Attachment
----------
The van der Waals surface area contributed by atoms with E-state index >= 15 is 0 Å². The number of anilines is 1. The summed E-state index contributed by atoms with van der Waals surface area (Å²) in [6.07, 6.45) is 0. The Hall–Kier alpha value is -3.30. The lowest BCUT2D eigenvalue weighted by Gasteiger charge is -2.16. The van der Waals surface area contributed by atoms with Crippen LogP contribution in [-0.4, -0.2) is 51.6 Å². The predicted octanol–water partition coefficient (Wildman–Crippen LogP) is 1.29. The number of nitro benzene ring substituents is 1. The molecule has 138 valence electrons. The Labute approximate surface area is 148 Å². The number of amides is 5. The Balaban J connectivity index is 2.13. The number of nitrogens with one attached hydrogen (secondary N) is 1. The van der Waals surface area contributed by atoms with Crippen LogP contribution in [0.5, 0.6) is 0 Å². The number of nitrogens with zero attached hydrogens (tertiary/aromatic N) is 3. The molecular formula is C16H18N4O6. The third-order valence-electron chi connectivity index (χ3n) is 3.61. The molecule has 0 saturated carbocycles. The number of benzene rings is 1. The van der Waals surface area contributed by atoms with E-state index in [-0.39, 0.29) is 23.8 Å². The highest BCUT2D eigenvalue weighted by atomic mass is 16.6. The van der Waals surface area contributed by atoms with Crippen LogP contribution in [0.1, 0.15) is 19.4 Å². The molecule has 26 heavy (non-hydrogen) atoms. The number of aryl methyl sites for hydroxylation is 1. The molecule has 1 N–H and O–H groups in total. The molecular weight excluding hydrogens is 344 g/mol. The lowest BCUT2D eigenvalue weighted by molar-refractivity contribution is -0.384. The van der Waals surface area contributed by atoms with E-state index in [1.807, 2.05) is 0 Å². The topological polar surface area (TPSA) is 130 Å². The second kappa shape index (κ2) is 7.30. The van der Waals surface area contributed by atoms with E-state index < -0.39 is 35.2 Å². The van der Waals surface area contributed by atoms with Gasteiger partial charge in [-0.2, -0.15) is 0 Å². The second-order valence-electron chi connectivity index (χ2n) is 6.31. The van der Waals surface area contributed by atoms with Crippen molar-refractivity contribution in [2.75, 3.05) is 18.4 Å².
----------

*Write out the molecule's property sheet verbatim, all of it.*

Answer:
The van der Waals surface area contributed by atoms with E-state index >= 15 is 0 Å². The number of anilines is 1. The summed E-state index contributed by atoms with van der Waals surface area (Å²) in [6.07, 6.45) is 0. The Hall–Kier alpha value is -3.30. The lowest BCUT2D eigenvalue weighted by Gasteiger charge is -2.16. The van der Waals surface area contributed by atoms with Crippen LogP contribution in [-0.4, -0.2) is 51.6 Å². The predicted octanol–water partition coefficient (Wildman–Crippen LogP) is 1.29. The number of nitro benzene ring substituents is 1. The molecule has 138 valence electrons. The Labute approximate surface area is 148 Å². The number of amides is 5. The Balaban J connectivity index is 2.13. The number of nitrogens with one attached hydrogen (secondary N) is 1. The van der Waals surface area contributed by atoms with Crippen LogP contribution in [0.5, 0.6) is 0 Å². The number of nitrogens with zero attached hydrogens (tertiary/aromatic N) is 3. The molecular formula is C16H18N4O6. The third-order valence-electron chi connectivity index (χ3n) is 3.61. The molecule has 0 saturated carbocycles. The number of benzene rings is 1. The van der Waals surface area contributed by atoms with E-state index in [-0.39, 0.29) is 23.8 Å². The highest BCUT2D eigenvalue weighted by atomic mass is 16.6. The van der Waals surface area contributed by atoms with Crippen LogP contribution in [0.1, 0.15) is 19.4 Å². The molecule has 26 heavy (non-hydrogen) atoms. The number of aryl methyl sites for hydroxylation is 1. The molecule has 1 N–H and O–H groups in total. The molecular weight excluding hydrogens is 344 g/mol. The lowest BCUT2D eigenvalue weighted by molar-refractivity contribution is -0.384. The van der Waals surface area contributed by atoms with E-state index in [1.807, 2.05) is 0 Å². The topological polar surface area (TPSA) is 130 Å². The second kappa shape index (κ2) is 7.30. The van der Waals surface area contributed by atoms with E-state index < -0.39 is 35.2 Å². The van der Waals surface area contributed by atoms with Gasteiger partial charge in [-0.2, -0.15) is 0 Å². The second-order valence-electron chi connectivity index (χ2n) is 6.31. The van der Waals surface area contributed by atoms with Crippen molar-refractivity contribution in [2.75, 3.05) is 18.4 Å².